The Community Action Network disagrees with the government’s decision to initiate investigations on Mr Alex Tan, the editor of the website States Times Review. We also object to the Media Development Authority’s decision to block access to the website. While we do not approve of articles which contain falsehoods, it is disproportionate for the government to resort to criminal sanctions for speech which does not incite violence, hate and discrimination.
States Times Review was ordered by the Media Development Authority (MDA) to take down an article it published on 5 November titled, “Lee Hsien Loong becomes 1MDB’s key investigation target”. In a press release, the MDA justified the order on the grounds that the article “undermined public confidence in the integrity of the Singapore Government and is objectionable on grounds of public interest.” The Singapore government also requested facebook to take down the article on its site but was refused. This prompted the Law Ministry to issue a statement that “FB (Facebook) cannot be relied upon to filter falsehoods or protect Singapore from a false information campaign…this shows why we need legislation to protect us from deliberate online falsehoods.’
Community Action Network is concerned that any attempt to criminalise ‘fake news’ and force technology companies to take down objectionable content will end up controlling an already restrictive environment for independent and free journalism. The legal definition of ‘fake news’ may end up being too vague to prevent arbitrary interpretation. What is the threshold for what is considered false or true? It is especially worrying in a country like Singapore where the government and ruling party politicians will not hesitate to sue opposition politicians and prosecute critics. Criminalising ‘fake news’ will have a chilling effect and further entrench the stigma of engaging in critical political activities and discourse. It will also give those in power more ammunition to silence views they don’t agree with.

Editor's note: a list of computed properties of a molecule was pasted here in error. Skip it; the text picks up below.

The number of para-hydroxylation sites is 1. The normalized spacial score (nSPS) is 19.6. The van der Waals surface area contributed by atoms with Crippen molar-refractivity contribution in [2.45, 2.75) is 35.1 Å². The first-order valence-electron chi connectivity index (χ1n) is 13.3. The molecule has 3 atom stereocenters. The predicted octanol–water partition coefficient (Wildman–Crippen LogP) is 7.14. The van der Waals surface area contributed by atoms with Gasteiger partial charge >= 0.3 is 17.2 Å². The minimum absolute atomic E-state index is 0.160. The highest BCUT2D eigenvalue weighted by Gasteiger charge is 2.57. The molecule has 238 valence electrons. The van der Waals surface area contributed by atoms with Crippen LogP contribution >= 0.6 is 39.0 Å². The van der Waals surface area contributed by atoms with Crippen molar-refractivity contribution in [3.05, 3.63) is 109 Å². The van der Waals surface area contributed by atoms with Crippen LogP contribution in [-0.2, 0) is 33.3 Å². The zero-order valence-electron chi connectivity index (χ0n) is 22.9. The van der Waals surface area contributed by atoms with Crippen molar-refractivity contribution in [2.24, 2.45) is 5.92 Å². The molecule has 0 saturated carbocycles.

Research this year by political scientists from Princeton, Exeter and Dartmouth universities has shown that even though fake news has a wide reach, its impact is limited. The Singapore government has also not cited any local research to show that the impact of online falsehoods merits the creation of an anti fake news law. At the least, we need to have an empirical understanding of its impact before resorting to criminalising those who publish online falsehoods.
The government has already rebutted STR’s article and its press release was prominent in the mainstream media. Moreover, the fact that the authorities are able to order a take down, initiate criminal proceedings, and block access to the site shows that current provisions are more than sufficient to tackle the problem.
We urge the government to ensure that any legal response to online falsehoods adheres to international free expression standards, including only if it is necessary to ‘prohibit advocacy of hatred on protected grounds that constitutes incitement to violence, discrimination or hostility.’ These principles on how to respond to online falsehoods were elaborated by the United Nations, the Organization for Security and Co-operation in Europe (OSCE), the Organization of American States (OAS), and the African Commission on Human and Peoples’ Rights (ACHPR) in their 2017 Joint Declaration on Freedom of Expression and Fake News, Disinformation and Propaganda. Ultimately, the best way to combat online falsehoods is more transparency, freedom of information, the development of multi stakeholder fact checking websites and increased medial literacy.